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Trial record 1 of 1 for:    NCT00202930
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Use of Rituximab in Opsoclonus-Myoclonus in Children With Neuroblastoma

The safety and scientific validity of this study is the responsibility of the study sponsor and investigators. Listing a study does not mean it has been evaluated by the U.S. Federal Government. Read our disclaimer for details. Identifier: NCT00202930
Recruitment Status : Terminated (Closed early due to low accrual.)
First Posted : September 20, 2005
Results First Posted : January 22, 2021
Last Update Posted : January 22, 2021
Genentech, Inc.
Information provided by (Responsible Party):
Jean M. Tersak, M.D., University of Pittsburgh

Brief Summary:
The purpose of this study is to evaluate the feasibility of giving four weekly doses of Rituximab (anti-CD20 antibody) in the treatment of children with refractory neuroblastoma associated opsoclonus-myoclonus. Patients must have continued symptoms of opsoclonus, myoclonus and or ataxia despite surgical resection and a minimum of one month of steroid therapy. Evaluations include clinical symptoms of opsoclonus-myoclonus and ataxia as well as detailed evaluation of learning and development.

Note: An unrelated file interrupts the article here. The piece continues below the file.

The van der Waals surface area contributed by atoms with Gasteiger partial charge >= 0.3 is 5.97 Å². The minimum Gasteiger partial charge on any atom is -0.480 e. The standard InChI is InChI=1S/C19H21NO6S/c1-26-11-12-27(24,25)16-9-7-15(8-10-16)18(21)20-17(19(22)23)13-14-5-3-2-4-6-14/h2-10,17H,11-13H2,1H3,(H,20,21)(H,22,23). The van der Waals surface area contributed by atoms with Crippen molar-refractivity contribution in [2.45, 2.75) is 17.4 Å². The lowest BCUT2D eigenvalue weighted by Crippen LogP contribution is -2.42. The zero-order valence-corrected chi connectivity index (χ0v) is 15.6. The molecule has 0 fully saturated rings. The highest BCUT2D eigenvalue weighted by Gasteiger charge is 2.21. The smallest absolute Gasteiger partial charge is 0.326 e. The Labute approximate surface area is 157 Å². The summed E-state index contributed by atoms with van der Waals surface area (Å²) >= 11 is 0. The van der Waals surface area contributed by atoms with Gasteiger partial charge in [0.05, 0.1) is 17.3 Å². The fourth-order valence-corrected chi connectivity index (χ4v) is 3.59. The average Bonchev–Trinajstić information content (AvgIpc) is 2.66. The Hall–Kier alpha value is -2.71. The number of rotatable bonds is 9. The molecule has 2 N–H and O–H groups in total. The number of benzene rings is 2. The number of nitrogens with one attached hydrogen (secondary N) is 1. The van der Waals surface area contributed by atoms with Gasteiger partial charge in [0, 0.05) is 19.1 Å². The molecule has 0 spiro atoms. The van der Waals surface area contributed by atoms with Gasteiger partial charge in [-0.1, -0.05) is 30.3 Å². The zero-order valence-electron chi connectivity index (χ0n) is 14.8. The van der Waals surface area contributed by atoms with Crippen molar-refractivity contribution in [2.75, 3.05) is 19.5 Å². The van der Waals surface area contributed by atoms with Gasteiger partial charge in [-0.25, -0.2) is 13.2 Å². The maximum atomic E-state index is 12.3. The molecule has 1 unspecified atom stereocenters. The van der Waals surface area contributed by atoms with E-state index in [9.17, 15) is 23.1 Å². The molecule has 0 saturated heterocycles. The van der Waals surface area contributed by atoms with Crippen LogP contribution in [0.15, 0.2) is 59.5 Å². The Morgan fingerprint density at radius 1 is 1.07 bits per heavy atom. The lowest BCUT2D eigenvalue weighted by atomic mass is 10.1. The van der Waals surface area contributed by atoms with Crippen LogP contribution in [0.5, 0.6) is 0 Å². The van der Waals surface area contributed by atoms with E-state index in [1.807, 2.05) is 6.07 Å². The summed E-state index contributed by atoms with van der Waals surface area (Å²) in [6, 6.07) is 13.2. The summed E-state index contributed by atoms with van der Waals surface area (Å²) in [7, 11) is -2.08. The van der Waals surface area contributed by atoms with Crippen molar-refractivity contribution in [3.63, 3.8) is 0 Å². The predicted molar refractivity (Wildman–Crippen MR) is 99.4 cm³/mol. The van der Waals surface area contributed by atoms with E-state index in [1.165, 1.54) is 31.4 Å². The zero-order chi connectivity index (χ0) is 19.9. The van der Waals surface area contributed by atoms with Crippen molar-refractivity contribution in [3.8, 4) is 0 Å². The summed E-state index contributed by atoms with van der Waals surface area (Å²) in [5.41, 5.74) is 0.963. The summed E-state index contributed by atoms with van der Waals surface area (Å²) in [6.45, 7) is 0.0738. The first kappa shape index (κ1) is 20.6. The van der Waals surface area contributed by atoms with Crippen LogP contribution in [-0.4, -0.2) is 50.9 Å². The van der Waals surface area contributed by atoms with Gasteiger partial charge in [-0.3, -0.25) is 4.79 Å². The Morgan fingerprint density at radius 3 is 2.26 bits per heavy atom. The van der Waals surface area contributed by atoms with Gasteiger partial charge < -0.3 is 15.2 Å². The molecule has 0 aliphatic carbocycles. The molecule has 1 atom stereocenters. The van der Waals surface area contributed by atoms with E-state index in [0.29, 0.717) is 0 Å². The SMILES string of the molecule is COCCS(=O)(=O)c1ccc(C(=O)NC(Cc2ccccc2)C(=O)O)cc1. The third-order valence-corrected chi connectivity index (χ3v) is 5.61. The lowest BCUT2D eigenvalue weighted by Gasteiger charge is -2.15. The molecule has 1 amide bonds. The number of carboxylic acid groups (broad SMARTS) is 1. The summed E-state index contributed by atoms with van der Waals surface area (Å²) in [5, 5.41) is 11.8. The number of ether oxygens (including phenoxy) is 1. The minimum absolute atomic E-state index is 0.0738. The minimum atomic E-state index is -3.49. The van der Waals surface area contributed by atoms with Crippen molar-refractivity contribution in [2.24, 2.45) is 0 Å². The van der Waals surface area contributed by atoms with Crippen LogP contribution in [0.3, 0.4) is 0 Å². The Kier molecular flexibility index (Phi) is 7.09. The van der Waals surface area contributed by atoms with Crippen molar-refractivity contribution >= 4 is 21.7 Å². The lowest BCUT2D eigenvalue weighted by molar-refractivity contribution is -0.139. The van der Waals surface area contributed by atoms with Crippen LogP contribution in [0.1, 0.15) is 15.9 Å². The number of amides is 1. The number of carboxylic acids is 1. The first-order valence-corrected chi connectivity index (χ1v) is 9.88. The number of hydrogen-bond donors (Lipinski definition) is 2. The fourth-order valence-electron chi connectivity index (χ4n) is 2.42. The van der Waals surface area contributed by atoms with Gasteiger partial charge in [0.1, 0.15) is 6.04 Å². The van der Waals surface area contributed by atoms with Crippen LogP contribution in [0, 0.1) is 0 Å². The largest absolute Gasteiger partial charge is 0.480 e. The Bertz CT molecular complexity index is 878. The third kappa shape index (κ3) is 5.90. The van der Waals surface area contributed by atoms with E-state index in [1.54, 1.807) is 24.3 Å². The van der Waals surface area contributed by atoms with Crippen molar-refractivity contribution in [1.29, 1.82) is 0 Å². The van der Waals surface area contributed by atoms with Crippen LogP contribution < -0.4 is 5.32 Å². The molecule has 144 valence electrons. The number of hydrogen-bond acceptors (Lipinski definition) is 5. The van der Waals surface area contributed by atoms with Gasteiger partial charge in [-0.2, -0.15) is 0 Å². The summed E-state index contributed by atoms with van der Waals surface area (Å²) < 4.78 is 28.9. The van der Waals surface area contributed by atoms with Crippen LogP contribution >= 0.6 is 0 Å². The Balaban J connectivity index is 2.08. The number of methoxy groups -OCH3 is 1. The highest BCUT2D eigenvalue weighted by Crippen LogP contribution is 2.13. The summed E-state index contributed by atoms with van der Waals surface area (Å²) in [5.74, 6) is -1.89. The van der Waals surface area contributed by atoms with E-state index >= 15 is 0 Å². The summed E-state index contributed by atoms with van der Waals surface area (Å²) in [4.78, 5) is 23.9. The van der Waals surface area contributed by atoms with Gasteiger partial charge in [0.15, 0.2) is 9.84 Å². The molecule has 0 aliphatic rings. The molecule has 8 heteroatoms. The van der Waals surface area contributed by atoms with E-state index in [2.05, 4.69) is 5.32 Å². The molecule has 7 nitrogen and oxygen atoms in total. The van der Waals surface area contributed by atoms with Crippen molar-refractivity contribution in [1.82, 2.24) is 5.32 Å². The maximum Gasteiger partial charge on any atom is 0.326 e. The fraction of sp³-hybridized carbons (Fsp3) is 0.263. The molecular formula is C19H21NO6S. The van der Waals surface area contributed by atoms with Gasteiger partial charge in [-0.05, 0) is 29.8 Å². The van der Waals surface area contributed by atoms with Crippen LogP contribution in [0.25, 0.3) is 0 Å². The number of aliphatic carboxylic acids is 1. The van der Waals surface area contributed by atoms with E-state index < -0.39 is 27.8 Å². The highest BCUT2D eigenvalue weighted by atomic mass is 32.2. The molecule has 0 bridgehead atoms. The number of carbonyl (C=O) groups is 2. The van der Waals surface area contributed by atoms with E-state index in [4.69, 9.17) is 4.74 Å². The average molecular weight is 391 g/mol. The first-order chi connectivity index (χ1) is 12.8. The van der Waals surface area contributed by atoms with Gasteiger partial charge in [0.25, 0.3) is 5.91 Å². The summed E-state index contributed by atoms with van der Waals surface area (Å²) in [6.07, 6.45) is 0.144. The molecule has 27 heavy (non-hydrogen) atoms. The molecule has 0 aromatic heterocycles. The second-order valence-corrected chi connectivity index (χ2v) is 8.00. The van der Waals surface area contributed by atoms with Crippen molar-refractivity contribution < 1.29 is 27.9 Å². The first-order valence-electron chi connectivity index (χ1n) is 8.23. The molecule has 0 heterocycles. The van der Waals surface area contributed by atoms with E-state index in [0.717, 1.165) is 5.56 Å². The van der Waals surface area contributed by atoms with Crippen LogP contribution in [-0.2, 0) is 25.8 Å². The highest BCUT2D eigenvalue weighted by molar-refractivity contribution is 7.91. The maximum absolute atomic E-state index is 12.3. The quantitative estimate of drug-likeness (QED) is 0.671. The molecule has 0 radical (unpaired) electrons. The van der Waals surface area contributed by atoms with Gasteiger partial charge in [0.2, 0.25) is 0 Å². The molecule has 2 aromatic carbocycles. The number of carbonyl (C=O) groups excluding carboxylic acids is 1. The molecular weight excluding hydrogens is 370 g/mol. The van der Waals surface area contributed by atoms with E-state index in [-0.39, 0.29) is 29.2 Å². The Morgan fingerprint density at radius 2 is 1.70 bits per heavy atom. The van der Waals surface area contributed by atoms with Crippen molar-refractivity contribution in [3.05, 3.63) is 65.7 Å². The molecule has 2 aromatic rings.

Condition or disease Intervention/treatment Phase
Neuroblastoma Opsoclonus-myoclonus Drug: anti-CD20 (Rituximab) Phase 2

Detailed Description:

Opsoclonus-myoclonus ataxia syndrome (OMS) is a rare immune mediated paraneoplastic syndrome that occurs in approximately 2 to 3% of children with neuroblastoma. Children with neuroblastoma associated opsoclonus-myoclonus tend to have a favorable prognosis from the standpoint of the cure of their cancer. Unfortunately,approximately two-thirds of this subgroup of patients are left with long term sequellae of the syndrome, including residual symptoms of opsoclonus, myoclonus, ataxia, learning difficulties and disturbance of sleep and mood.

Multiple lines of evidence indicate an immune mechanism to this rare disorder. This includes occurence of OMS in the post-infectious state, aggressive lymphocytic infiltration of the tumor in children with OMS, and documented responses to therapries that act through suppression of the immune system.